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More families relying on crowdfunding for funeral costs amid COVID-19 pandemic

Posted at 6:54 AM, Oct 11, 2021
and last updated 2021-10-11 06:57:01-04

(WXYZ) — Planning for the unexpected is not something many people do, especially when it comes to losing a loved one.

A growing number of people are now turning to crowdfund platforms like GoFundMe to cover costs associated with medical bills and funeral services.

For some, it's a gamble and it can often end in disappointment if a person doesn't collect enough donations.

The CEO of GoFundMe said 1/3 of donations to the site will have gone toward health care or funeral costs. That's over 250,000 campaigns totaling $650 million. Those numbers keep climbing since the coronavirus pandemic hit.

If you type in Detroit on the website, you can find dozens, if not hundreds of campaigns aimed at covering funeral costs. Families left vulnerable are depending on strangers so they can bury their loved ones. Often though, they can't raise enough.

"There is a fair share of the crowdfunding especially in the past year because we lost more than expected," Michelle O'Hara, an advanced funeral planner for Sullivan and Son Funeral Home, said.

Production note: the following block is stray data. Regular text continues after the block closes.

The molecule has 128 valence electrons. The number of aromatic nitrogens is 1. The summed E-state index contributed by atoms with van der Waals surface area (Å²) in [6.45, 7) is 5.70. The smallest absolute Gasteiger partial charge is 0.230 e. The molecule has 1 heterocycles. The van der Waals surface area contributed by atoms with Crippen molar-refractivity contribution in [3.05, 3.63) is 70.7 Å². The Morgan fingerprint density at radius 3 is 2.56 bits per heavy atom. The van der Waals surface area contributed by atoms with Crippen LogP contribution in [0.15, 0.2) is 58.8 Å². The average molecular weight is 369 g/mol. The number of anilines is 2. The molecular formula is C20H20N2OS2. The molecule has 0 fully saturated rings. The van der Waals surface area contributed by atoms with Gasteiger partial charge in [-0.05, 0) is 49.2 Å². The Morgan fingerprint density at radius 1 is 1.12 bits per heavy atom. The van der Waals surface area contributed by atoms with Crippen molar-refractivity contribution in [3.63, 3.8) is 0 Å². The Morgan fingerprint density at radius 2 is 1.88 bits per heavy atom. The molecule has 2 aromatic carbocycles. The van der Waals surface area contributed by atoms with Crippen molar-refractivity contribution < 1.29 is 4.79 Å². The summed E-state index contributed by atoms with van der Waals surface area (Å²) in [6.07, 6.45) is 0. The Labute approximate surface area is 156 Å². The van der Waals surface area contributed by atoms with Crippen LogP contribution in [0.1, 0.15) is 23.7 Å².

She said each year, only about 35% of their funeral services are pre-planned.

"A lot of folks don't realize that if the person prepays or makes payments, it actually locks it into the current general price list. So if the person passes away 20 years from now, we are honoring the general price list from the year that they pre-planned," she said.

The average funeral service costs between $7,000 and $10,000.

O'Hara said there are 125 decisions to be made at the time of someone's passing – from as small as picking the flower arrangements to as big as choosing what kind of burial you want.

"All of these details can be really overwhelming when mom has just passed away. You're just not in the right frame of mind I hear so many times, 'I just don't remember that day, don't remember making those decisions. It was just all a blur,'" she said.

The financial strain on top of the decision-making process can sometimes be too much to bear. Doug Ware, an insurance agent, said that's where life insurance comes in.

"I just say you can't afford to not have this do you want to have a proper burial, a proper funeral," he said.

If you don't, your body will be donated to science by default, a troubling end for most families looking for closure.

Ware said the pandemic is making a lot more people think twice.

"It's caused people to wake up and says this day will come and actually this day is here," he said.

"I always tell folks, you can talk about & plan for it and then put it away," O'Hara added.